Now, in a new, more open time, residents of the region are willing to speculate about suggestions by some in the West that American POWs from the Korean War, who had been presumed dead, may have been imprisoned in the Gulag.

(A Times report in July, for example, quoted an American Red Cross spokeswoman in Seattle as saying that the agency knows of 12 reported sightings of American POWs in Siberia, some as recently as the 1970s. The report noted also that the Pentagon and State Department had dismissed the sightings.)

Pyotr Chagin, 63, for 38 years a member of the Communist Party and assistant director of the Magadan television station, insisted that there is no way there could have been American Korean War POWs in Magadan.

“I would have known about that if it were true,” he said. “Somebody would have talked about it.”


But Alexander Shornikov, 36, a writer for the Magadanskay Komsomoles, the other daily newspaper in Magadan, was less certain.

“I believe there is a remote possibility American POWs could have been shipped here during the Korean War. There were many foreign prisoners in the camps.

“There were German prisoners from World War II held in the camps as late as 1956, when (Nikita S.) Khrushchev began phasing out the camps,” he said. “There were Japanese prisoners taken from the Kurile Islands in the closing days of World War II, who worked as forced laborers constructing several large buildings along Lenin Street, the main thoroughfare in Magadan City (constructed) from 1945 to 1949.”

Shornikov said that for the North Koreans to make a deal with the Soviet Union to send American prisoners to the Magadan region “is believable.”

“If they did indeed exist, it’s possible that we would never have heard about special, very secretive labor camps for the Americans. In the Gulag, anything was possible.”

The Singer

From 1930 until dictator Josef Stalin’s death in 1953, and even a few years afterward, the Magadan region evolved around the prison camps. Prison labor built the city of Magadan and other settlements in the far north that supported the camps. Today, 80% of the structures in the port, primarily four- and five-story concrete housing and office complexes, are prisoner-built.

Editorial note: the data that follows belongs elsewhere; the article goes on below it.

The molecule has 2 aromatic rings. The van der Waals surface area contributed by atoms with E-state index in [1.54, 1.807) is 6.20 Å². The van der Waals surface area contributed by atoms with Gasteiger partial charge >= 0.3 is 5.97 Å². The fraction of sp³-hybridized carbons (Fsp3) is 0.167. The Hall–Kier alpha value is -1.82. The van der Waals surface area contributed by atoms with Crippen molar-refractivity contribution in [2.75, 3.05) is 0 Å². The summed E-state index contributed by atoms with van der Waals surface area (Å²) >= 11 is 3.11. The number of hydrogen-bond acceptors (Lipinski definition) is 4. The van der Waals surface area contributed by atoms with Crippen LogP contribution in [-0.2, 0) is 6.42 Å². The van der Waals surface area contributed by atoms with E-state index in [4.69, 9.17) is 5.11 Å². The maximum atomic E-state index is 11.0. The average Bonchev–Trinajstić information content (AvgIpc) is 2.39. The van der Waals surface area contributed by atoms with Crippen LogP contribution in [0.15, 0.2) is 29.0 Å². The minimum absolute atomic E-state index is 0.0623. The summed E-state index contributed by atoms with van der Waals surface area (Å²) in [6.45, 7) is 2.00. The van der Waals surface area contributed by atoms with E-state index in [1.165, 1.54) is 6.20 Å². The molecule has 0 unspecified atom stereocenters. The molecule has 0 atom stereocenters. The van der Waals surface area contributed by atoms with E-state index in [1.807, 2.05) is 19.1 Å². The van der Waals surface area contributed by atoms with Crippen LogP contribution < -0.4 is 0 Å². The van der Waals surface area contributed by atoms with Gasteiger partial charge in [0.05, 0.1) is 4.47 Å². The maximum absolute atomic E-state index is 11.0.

Where in the past prisoners toiled in huge coal and gold mines, today civilians from throughout the Soviet Union do the work, attracted to the remote area by wages three times those in Moscow.

But many volunteers leave as soon as their first contract is up. Others stay on long enough--and that can be some time--to save the rubles for a better life elsewhere in the Soviet Union.

And there are many survivors of the Gulag, like Vadim Kozin, who have opted to stay because they cannot afford to move. Kozin, 87, lives in one of the typical tiny apartments, as does everyone except senior officials of the Communist Party.

Locals in Magadan describe Kozin as the “Bing Crosby” of the Soviet Union in the 1930s and 1940s. He was shipped to Magadan in 1942 because he refused to write or sing a song about Stalin.

“I admired Stalin, as did most Soviet citizens,” recalled Kozin in his apartment, where he played his piano and, still in good voice, sang some of his best-known songs. But “in my heart, I did not think I was good enough to write or sing a song about our great leader. So, I spent three years in a Magadan camp still making records that were sold all over the Soviet Union, with all proceeds going to the government. I wrote and recorded many popular songs sung in the U.S.S.R. during the Great Patriotic War (World War II) from my cell.”